The Washington PostDemocracy Dies in Darkness

Opinion Iran still has three American hostages. So far, Trump has done little to free them.

An image of Michael White, who was released after being detained for two years in Iran, posing with U.S. special envoy for Iran Brian Hook is displayed behind Secretary of State Mike Pompeo. (Andrew Harnik/Pool via Reuters)
Placeholder while article actions load

Earlier this month, Iran released Michael White, a U.S. Navy veteran who had been imprisoned in Tehran for nearly two years.

White’s liberation coincided with the release of two Iranian scientists who had been detained in the United States for similarly long stretches of time. It was the latest in a series of prisoner swaps between Tehran and Washington.

The State Department claims that it’s now turning its attention to bringing home the three Americans who are still being held hostage inside the Islamic republic.

All three men are dual nationals of the United States and Iran. That shouldn’t be a complicating factor. But both Washington and Tehran seem to regard it as such.

That is a problem.

More coverage by Jason Rezaian: Iran's hostage factory

So far, although the Trump administration has succeeded in freeing several Americans held hostage around the world, it would appear that they have done very little to advocate for the rights of these three Americans long held in Iran.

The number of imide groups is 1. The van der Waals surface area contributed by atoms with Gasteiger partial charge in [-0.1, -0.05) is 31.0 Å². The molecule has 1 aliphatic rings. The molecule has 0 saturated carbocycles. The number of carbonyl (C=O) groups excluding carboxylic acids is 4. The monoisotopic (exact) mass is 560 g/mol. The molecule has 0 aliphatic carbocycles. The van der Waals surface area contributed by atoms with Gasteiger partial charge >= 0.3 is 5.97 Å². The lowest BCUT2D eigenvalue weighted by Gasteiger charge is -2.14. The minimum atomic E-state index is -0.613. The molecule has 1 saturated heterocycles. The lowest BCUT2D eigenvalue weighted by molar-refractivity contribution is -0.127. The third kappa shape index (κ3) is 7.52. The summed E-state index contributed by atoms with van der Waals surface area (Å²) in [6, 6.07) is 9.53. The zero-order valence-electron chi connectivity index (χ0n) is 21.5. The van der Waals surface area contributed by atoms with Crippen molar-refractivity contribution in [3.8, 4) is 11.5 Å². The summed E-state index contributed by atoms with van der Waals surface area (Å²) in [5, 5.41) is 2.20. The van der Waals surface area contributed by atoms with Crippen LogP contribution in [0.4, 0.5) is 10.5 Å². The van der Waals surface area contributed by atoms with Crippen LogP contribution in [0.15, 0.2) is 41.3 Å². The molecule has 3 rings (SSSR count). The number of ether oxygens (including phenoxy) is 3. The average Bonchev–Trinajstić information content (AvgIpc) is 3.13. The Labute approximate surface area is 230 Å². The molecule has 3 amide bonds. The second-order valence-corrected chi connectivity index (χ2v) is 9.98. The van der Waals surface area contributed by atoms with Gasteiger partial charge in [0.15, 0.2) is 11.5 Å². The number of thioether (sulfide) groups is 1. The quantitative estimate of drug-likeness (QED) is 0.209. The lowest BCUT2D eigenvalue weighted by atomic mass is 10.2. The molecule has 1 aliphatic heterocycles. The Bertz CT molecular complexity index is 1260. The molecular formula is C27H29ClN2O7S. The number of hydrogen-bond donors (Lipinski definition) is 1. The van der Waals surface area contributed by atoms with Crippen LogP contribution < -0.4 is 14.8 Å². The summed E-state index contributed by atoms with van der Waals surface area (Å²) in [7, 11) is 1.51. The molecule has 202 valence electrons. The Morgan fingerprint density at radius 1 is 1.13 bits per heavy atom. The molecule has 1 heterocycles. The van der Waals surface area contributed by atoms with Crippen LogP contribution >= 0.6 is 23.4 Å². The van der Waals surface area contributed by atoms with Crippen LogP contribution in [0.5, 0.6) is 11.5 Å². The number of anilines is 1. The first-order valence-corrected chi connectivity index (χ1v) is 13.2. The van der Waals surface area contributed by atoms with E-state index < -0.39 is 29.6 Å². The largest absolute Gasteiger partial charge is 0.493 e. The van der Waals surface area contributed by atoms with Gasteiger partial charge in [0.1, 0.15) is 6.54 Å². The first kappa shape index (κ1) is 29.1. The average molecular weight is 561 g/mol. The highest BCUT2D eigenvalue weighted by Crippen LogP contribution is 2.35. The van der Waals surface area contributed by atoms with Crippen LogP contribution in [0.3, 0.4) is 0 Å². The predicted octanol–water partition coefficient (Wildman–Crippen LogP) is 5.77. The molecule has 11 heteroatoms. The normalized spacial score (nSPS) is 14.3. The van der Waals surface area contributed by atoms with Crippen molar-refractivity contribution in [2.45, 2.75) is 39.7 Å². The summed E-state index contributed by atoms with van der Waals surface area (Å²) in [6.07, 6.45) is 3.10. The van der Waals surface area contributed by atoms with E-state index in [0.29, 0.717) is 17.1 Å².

“They [did] a good job of getting people back, but this is the end of the road, and we need to get these last few people home,” Nizar Zakka told me. “If not, I will have doubts about their commitment to dual nationals.” Zakka is a U.S. permanent resident who was held hostage in Iran from 2015 until last year.

President Trump’s Iran envoys must eliminate any lingering ambiguity about their commitment to getting these men freed.

“As an outside observer, it’s striking that none of the American hostages released from Iran have been dual-national Americans, despite some having been there for a very long time,” Richard Ratcliffe, a British national whose Iranian-born wife, Nazanin, has been held hostage in Iran for over four years, told me. “The fear is there are different tiers of American citizen.”

Ratcliffe says that, in the years he’s spent advocating for his wife’s freedom, the U.K. government has repeatedly used his wife’s Iranian origin as an excuse for failing to win her release. “It would be a shame if the U.S. were also to follow this path, and starts to pick and choose who it brings home.”

The Americans currently detained in Iran are Baquer and Siamak Namazi, a father and son who both have long and distinguished résumés. Baquer, who is 83 years old and suffers from a variety of life-threatening conditions, was a high-ranking official at UNICEF. Siamak, who has been held for nearly five years, is a successful businessman who holds degrees from Tufts and Rutgers. Both men were convicted — without evidence — on espionage charges in 2016.